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Journal of the Bahamas Historical Society, Volume 2 (October 1980)

by David Eugene Wood

(Grateful thanks to Mrs. Alexis Pearce for editorial assistance)

Red Bays, is a small settlement located on the upper north west side of Andros. The origin of Red Bays is one of the more interesting features of Bahamian history for this obscure settlement is the fount of the Bahamian Seminole culture, although only slight vestiges of the culture remain today.

The period 1763-84 when the English possessed Florida was also the period of the development of the Seminole culture as such. It occurred with the intermingling of runaway slaves with the Creek Indians of Florida. In fact, 'Seminole' in Creek dialect signifies 'runaway'.1 Many runaway slaves took refuge with the Creeks who assisted them in opposing slave catchers. It was during 1821 that efforts were made by the Seminoles to gain a haven in the Bahamas. Seminoles on the coast of Florida occasionally encountered Bahamian fishing and wrecking vessels and it was a wrecking vessel, the "Steerwater" which brought the first group of Seminoles to Red Bays, Andros, while another group established a small community at the Berry Islands. Little is known of this latter settlement.2

The group who went to Andros remained apparently undiscovered until 1828 when the Collector of Customs seized and brought them to Nassau on the pretence that they had been illegally imported into the Bahamas for later shipment to Cuba as slaves.3 But because many of them had served in the British Army in the war against the United States and still retained their discharge papers, they were released. Thus their names never appeared in the slave registers, and they were never considered as slaves in the Bahamas.4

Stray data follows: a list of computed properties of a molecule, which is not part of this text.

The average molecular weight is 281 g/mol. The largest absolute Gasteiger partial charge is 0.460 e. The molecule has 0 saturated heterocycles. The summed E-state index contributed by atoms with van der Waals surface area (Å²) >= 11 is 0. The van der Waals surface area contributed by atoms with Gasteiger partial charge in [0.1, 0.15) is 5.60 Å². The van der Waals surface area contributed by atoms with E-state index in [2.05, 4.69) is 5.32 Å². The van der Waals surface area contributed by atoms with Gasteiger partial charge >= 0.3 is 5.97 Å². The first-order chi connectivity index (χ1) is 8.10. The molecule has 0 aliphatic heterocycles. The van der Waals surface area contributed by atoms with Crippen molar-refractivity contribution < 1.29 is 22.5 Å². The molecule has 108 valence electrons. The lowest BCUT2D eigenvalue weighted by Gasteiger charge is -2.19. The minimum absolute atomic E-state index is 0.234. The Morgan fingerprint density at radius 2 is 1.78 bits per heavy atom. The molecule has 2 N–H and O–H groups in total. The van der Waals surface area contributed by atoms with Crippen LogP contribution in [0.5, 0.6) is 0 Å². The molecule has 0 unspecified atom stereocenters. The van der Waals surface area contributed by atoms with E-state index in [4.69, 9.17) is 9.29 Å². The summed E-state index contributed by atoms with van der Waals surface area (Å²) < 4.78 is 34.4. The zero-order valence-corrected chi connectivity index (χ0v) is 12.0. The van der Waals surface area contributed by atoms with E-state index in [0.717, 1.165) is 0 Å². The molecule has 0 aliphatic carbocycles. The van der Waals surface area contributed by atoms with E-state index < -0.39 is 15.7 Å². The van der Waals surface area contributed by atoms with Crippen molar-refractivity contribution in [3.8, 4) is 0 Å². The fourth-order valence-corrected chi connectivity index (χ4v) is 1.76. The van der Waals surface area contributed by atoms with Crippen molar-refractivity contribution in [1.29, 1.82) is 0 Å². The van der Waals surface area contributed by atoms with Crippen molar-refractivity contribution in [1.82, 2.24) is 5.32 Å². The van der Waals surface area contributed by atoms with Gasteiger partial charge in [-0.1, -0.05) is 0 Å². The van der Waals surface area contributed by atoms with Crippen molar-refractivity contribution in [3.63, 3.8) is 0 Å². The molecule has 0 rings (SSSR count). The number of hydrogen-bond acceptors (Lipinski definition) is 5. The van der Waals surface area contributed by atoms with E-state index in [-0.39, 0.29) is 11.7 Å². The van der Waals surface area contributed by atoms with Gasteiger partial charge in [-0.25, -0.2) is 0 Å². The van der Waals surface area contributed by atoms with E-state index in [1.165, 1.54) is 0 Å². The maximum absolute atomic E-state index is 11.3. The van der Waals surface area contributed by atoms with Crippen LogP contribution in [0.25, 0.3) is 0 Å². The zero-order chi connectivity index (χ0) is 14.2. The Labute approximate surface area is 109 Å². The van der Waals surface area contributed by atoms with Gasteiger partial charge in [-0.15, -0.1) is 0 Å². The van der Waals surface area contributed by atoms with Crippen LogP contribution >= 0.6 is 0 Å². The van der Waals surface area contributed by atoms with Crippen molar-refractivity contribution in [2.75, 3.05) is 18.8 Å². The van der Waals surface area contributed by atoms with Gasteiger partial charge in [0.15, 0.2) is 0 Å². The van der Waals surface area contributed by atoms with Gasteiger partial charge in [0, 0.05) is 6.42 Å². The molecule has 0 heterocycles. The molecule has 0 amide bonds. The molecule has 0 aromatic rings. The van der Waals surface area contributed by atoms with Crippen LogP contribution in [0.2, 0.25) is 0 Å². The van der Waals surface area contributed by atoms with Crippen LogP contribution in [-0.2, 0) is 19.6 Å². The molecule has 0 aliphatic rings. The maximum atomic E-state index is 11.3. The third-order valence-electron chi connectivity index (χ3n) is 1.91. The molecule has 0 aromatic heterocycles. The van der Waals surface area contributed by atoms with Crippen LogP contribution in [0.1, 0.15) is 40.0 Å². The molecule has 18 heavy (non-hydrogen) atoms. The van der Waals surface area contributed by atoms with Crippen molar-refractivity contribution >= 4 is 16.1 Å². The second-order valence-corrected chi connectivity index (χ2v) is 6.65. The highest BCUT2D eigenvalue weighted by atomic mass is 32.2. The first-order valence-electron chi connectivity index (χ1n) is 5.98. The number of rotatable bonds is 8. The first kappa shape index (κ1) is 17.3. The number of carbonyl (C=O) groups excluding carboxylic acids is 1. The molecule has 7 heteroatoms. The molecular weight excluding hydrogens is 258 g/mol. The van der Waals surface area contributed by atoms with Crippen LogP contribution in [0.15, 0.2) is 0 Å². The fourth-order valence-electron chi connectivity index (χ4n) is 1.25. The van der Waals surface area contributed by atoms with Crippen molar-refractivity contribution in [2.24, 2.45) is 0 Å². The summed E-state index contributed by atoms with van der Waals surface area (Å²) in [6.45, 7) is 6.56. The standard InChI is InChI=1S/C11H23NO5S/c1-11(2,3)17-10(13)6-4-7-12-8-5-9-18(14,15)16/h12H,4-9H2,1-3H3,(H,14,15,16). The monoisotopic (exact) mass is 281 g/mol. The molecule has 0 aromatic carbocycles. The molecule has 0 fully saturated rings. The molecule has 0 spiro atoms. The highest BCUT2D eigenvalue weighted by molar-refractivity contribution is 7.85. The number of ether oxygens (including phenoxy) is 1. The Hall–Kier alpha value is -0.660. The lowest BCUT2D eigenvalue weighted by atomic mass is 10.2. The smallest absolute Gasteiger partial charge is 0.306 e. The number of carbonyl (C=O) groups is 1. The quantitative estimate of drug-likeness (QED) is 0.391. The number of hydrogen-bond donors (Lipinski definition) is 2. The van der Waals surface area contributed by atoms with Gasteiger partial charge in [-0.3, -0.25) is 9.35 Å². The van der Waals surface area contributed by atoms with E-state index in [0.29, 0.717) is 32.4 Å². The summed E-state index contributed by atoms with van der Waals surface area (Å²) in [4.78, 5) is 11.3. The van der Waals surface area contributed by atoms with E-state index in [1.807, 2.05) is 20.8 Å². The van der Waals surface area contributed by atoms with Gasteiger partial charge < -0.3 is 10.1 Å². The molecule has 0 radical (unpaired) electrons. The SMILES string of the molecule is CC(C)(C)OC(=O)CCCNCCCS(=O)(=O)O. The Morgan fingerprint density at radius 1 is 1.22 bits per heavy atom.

Both before and after their seizure, the settlers managed to support themselves by living off the land and the sea. At the time of their discovery in 1828, the reports claimed that ninety-eight (98) Seminoles ate "fish, conchs, and crabs," and also cultivated "Indian corn, plantain, yams, potatoes and pease ..."5 Three years later they had expanded their economic activities. They were depicted as living comfortably having

made considerable money by felling timber, cutting dye woods, gathering sponge and picking up wrecked property as several of them have through their industry and good management purchased themselves small vessels and one of them several slaves.6


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  1. Goggin J. The Seminole Negroes of Andros Island Bahamas. Florida Historical Quarterly Vol. 24 No. 3 pp 201-206.
  2. Bethel to Commissioner of Customs 4 August 1831. Governor's Despatches, Nassau Public Records Office.
  3. Ibid.
  4. Ibid and Register of Slaves 1831. Nassau Public Records Office.
  5. C. O. 23/78 (microfilm). Nassau Public Records Office.
  6. Bethel to Commissioner of Customs. 4 August 1831. Governor's Despatches. Nassau Public Records Office.